Heather Gudenkauf’s latest thriller, THIS IS HOW I LIED, is an entertaining and thought-provoking novel filled with complex characters. The fast-paced story is told from three points of view: the protagonist, Maggie, a female detective, is tenacious and risks everything to discover the truth, while the multifaceted antagonist keeps the reader guessing what will happen next. The final POV is that of the victim, and though she knows what happened to her, her chapters are told in such a way that the reader is left guessing until the very end.
It takes a talented author to juggle three ways of looking at a situation without giving away too much of the plot at one time, but Gudenkauf is a master. Given the many, varied experiences the author has encountered in her life, it’s no surprise that she weaves such an exceptional tale. From an early age, Gudenkauf escaped into books and dreamed of being an author. Her first book, The Weight of Silence, came out in 2008, and from there she has gone on to write several more novels, including 2012’s One Breath Away and last year’s Before She Was Found. She’s been nominated for the Edgar Award and is a New York Times and USA Today bestselling author. In this exclusive interview with The Big Thrill, Gudenkauf offers words of encouragement to aspiring authors and insight that could surprise even the most established novelist.
Are you an organic writer, an outliner, or a combination of the two?
I approach each of my novels with the goal of being a plotter. I make notes and outline thoughts, but I’ve found that when I try to corral my characters they ultimately take over and do what they want to anyway. If I try to stick to a strict outline, my writing tends to fall flat. I find that my best ideas emerge when I let them come more organically. That said, during the first draft I throw everything at the page so there’s a lot of clunkers that need to be culled. Revising is my friend.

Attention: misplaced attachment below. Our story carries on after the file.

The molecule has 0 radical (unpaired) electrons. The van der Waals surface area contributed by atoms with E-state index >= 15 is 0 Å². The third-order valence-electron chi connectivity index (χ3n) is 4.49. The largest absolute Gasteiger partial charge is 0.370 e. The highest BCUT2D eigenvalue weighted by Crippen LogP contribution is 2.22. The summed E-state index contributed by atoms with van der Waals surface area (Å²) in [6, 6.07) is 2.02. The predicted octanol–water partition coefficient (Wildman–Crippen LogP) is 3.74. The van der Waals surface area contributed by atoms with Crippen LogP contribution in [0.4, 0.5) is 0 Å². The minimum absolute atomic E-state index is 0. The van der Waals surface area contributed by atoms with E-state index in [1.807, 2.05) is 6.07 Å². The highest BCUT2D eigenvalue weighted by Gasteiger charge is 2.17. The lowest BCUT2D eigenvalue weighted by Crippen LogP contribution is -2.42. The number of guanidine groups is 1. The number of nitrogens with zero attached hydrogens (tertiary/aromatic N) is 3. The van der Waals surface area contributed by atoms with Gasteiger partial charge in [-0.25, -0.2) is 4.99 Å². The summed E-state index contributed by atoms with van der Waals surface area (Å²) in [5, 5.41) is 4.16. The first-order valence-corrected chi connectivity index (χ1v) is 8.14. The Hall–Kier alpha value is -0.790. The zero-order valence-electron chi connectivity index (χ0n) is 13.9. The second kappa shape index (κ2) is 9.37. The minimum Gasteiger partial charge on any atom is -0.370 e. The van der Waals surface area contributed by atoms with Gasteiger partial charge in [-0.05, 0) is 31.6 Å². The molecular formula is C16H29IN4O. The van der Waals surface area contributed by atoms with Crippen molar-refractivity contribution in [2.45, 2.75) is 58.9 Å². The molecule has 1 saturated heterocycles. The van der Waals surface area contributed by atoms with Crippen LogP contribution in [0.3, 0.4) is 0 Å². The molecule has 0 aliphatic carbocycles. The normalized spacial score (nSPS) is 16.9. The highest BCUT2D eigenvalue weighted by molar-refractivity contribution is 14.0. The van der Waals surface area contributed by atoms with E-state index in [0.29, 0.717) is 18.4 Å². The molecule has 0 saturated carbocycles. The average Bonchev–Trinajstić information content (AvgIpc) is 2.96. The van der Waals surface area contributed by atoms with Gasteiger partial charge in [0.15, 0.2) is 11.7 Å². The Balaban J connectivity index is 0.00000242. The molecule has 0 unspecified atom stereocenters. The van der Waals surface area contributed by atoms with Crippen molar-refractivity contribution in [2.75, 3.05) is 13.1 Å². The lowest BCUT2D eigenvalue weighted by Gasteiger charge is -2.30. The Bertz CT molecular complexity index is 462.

You gave your protagonist a challenge only a woman could experience. Did you know at the outset of writing the novel that she would be in that position?
From the very beginning I envisioned Maggie as being pregnant. Here’s this character who as a teen lost her best friend and followed in her father’s footsteps in the police department that failed to find Eve’s murderer. I knew that Maggie would be a complex character and being pregnant makes her even more so. She’s strong but guarded and haunted by her friend’s death. With Maggie expecting her first child, she steps into the investigation and finds that the stakes are so much higher, and she’ll do anything to protect her unborn daughter.
When did you know you wanted to be a writer? Did you do anything in particular to follow that career path?
I knew from a very young age that I was going to be a teacher and that was the path I carved out for myself. I was always drawn to writing, though. I kept journals and took a few writing electives in college but didn’t seriously consider writing until I was in my mid-30s. I had an idea for a book knocking around in my head for a long time and when I finally took the leap, I was teaching third grade and had just packed up my classroom for the summer. I bought a journal and started writing my first novel, The Weight of Silence.